The questions are so much tougher than the CFA exam and mock exams. So don’t worry if you cannot do. My recommendation is to attempt the topical questions on the CFA portal first, to build up on your foundation.
Schweser Quick Sheet
Used during commute, memorising all the concepts, formula etc.
Mock exams from CFA portal
There’s 3 mock papers available, released closer to the examination day. However, it was released much earlier because of some students’ feedback. I spent the last few weeks on the mock exams (redo 3 times as well).
Should you take online classes?
I did not take any online classes or sit for the mock exams at a study centre It’s tough for me to spare the time and money. There’s more ROI if I continue my self-revision. Simply because I feel it is more worth it to invest my time in reinforcing the concepts myself and practice as many questions as possible.
Should you take the exam in December or June?
- I took the December paper simply because I wanted to space out my revision. By taking the December paper, you will have more time to study but if you are to retake, it will be the following year in June. The concern would be a change in syllabus.
- For the overachievers, this is the fastest way to take all three tests as soon as possible (in 18 months)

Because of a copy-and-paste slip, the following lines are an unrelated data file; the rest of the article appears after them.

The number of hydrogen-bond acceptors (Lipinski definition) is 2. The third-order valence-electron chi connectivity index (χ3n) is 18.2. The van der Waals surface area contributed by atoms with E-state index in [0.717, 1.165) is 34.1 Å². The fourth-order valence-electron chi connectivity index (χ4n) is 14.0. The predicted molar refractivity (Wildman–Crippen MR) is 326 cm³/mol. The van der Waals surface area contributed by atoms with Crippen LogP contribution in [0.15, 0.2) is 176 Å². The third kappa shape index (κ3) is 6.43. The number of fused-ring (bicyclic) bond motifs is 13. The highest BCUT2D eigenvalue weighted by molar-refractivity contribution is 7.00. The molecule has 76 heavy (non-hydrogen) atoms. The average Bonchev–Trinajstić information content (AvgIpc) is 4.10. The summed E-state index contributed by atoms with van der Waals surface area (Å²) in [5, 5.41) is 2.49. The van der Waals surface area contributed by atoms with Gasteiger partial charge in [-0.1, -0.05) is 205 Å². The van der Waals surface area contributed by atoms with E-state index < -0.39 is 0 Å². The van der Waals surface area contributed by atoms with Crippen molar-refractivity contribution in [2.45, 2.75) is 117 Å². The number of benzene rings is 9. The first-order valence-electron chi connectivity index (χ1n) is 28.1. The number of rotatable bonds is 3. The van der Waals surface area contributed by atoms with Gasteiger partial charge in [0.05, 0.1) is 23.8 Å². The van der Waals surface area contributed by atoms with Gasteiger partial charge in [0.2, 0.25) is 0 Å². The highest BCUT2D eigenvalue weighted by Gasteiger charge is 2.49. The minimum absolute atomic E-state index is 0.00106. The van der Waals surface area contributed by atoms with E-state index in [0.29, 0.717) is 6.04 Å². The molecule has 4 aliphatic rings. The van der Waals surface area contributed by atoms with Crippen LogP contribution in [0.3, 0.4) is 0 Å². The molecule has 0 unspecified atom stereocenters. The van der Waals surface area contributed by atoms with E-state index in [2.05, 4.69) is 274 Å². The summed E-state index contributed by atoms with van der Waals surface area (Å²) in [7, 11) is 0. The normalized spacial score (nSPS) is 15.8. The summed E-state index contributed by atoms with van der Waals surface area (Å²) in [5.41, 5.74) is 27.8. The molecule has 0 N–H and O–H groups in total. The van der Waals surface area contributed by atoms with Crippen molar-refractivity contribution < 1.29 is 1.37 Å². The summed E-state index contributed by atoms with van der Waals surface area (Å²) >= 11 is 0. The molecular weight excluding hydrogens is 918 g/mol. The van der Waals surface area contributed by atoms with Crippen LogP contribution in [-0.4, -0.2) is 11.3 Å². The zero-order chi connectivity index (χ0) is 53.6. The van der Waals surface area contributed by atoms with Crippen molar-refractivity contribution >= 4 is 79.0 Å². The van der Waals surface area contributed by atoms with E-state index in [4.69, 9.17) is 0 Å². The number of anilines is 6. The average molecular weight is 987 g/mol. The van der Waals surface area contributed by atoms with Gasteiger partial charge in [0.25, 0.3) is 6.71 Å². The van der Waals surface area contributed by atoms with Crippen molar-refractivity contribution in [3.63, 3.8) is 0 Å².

I made sure to be in a relaxed state of mind and did not study the day before. However, I woke up at 3am and couldn't fall asleep. This means that took the 6 hours long exam with 3 hours of sleep. Goodness. Needless to say, I took the exam in a half-awake state, answering the questions intuitively. Similarly to what my friend shared, we can finish each session of the exam (3 hours) long in around 1.5 hours. Leaving the spare time to check and nap (dead tired)
When you are struggling or feel like giving up, remember your motivation in taking the exam.
My motivation to press on, was that I invested so much time, energy and fees (it aint cheap!). Additionally, it curbed my identity/ quarter life crisis and might potentially helped me in my career. Best wishes!
More study-related blog posts
Curriculum and topic weight changes